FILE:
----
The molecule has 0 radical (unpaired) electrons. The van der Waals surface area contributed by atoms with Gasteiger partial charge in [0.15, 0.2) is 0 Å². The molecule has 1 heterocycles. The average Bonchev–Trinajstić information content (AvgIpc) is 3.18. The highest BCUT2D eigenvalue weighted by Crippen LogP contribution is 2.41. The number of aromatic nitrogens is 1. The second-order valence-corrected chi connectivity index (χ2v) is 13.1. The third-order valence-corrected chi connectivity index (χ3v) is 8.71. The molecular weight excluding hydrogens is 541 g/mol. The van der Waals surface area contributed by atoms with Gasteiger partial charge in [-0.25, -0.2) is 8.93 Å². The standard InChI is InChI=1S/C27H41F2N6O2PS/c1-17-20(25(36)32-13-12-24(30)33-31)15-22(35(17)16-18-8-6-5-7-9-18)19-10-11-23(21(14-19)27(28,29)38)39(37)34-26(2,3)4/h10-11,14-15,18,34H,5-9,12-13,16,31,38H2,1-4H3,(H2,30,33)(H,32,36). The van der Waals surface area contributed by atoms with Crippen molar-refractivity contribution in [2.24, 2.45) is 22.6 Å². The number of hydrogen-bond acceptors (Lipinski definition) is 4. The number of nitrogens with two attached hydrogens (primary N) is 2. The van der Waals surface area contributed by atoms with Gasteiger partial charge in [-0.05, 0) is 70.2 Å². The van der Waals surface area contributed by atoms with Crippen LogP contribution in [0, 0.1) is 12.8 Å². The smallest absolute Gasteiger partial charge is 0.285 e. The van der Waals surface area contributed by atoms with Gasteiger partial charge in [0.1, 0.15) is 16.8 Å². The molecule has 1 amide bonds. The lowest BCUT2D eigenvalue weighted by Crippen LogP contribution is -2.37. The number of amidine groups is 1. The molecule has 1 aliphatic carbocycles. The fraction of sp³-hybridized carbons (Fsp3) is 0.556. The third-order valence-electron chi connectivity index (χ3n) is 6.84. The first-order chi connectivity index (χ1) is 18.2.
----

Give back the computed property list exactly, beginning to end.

The molecule has 0 radical (unpaired) electrons. The van der Waals surface area contributed by atoms with Gasteiger partial charge in [0.15, 0.2) is 0 Å². The molecule has 1 heterocycles. The average Bonchev–Trinajstić information content (AvgIpc) is 3.18. The highest BCUT2D eigenvalue weighted by Crippen LogP contribution is 2.41. The number of aromatic nitrogens is 1. The second-order valence-corrected chi connectivity index (χ2v) is 13.1. The third-order valence-corrected chi connectivity index (χ3v) is 8.71. The molecular weight excluding hydrogens is 541 g/mol. The van der Waals surface area contributed by atoms with Gasteiger partial charge in [-0.25, -0.2) is 8.93 Å². The standard InChI is InChI=1S/C27H41F2N6O2PS/c1-17-20(25(36)32-13-12-24(30)33-31)15-22(35(17)16-18-8-6-5-7-9-18)19-10-11-23(21(14-19)27(28,29)38)39(37)34-26(2,3)4/h10-11,14-15,18,34H,5-9,12-13,16,31,38H2,1-4H3,(H2,30,33)(H,32,36). The van der Waals surface area contributed by atoms with Crippen molar-refractivity contribution in [2.24, 2.45) is 22.6 Å². The number of hydrogen-bond acceptors (Lipinski definition) is 4. The number of nitrogens with two attached hydrogens (primary N) is 2. The van der Waals surface area contributed by atoms with Gasteiger partial charge in [-0.05, 0) is 70.2 Å². The van der Waals surface area contributed by atoms with Crippen LogP contribution in [0, 0.1) is 12.8 Å². The smallest absolute Gasteiger partial charge is 0.285 e. The van der Waals surface area contributed by atoms with Gasteiger partial charge in [0.1, 0.15) is 16.8 Å². The molecule has 1 amide bonds. The lowest BCUT2D eigenvalue weighted by Crippen LogP contribution is -2.37. The number of amidine groups is 1. The molecule has 1 aliphatic carbocycles. The fraction of sp³-hybridized carbons (Fsp3) is 0.556. The third-order valence-electron chi connectivity index (χ3n) is 6.84. The first-order chi connectivity index (χ1) is 18.2.